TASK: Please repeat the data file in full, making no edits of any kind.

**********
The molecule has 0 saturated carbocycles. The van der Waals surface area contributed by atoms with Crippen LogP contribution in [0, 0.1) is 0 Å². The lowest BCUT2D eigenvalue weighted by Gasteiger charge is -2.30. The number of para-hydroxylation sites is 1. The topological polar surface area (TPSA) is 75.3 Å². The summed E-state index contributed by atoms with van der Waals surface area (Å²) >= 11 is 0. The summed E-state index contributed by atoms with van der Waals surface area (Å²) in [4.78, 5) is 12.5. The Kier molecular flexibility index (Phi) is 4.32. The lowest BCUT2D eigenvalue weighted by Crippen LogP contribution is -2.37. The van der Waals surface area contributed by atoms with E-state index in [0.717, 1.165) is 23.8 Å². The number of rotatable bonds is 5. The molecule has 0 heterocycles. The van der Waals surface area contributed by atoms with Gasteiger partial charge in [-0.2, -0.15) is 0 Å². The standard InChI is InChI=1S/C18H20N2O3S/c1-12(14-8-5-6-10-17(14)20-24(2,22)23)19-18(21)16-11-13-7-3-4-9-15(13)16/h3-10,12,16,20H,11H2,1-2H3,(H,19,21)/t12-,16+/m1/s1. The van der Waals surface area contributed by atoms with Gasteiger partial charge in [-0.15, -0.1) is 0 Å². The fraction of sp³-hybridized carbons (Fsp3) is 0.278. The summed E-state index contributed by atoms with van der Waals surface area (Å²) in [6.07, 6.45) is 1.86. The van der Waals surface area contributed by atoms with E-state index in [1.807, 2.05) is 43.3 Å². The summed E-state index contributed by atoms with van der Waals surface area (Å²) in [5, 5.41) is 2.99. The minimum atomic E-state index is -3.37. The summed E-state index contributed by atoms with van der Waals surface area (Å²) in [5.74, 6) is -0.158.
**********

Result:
The molecule has 0 saturated carbocycles. The van der Waals surface area contributed by atoms with Crippen LogP contribution in [0, 0.1) is 0 Å². The lowest BCUT2D eigenvalue weighted by Gasteiger charge is -2.30. The number of para-hydroxylation sites is 1. The topological polar surface area (TPSA) is 75.3 Å². The summed E-state index contributed by atoms with van der Waals surface area (Å²) >= 11 is 0. The summed E-state index contributed by atoms with van der Waals surface area (Å²) in [4.78, 5) is 12.5. The Kier molecular flexibility index (Phi) is 4.32. The lowest BCUT2D eigenvalue weighted by Crippen LogP contribution is -2.37. The van der Waals surface area contributed by atoms with E-state index in [0.717, 1.165) is 23.8 Å². The number of rotatable bonds is 5. The molecule has 0 heterocycles. The van der Waals surface area contributed by atoms with Gasteiger partial charge in [-0.2, -0.15) is 0 Å². The standard InChI is InChI=1S/C18H20N2O3S/c1-12(14-8-5-6-10-17(14)20-24(2,22)23)19-18(21)16-11-13-7-3-4-9-15(13)16/h3-10,12,16,20H,11H2,1-2H3,(H,19,21)/t12-,16+/m1/s1. The van der Waals surface area contributed by atoms with Gasteiger partial charge in [-0.15, -0.1) is 0 Å². The fraction of sp³-hybridized carbons (Fsp3) is 0.278. The summed E-state index contributed by atoms with van der Waals surface area (Å²) in [6.07, 6.45) is 1.86. The van der Waals surface area contributed by atoms with E-state index in [1.807, 2.05) is 43.3 Å². The summed E-state index contributed by atoms with van der Waals surface area (Å²) in [5, 5.41) is 2.99. The minimum atomic E-state index is -3.37. The summed E-state index contributed by atoms with van der Waals surface area (Å²) in [5.74, 6) is -0.158.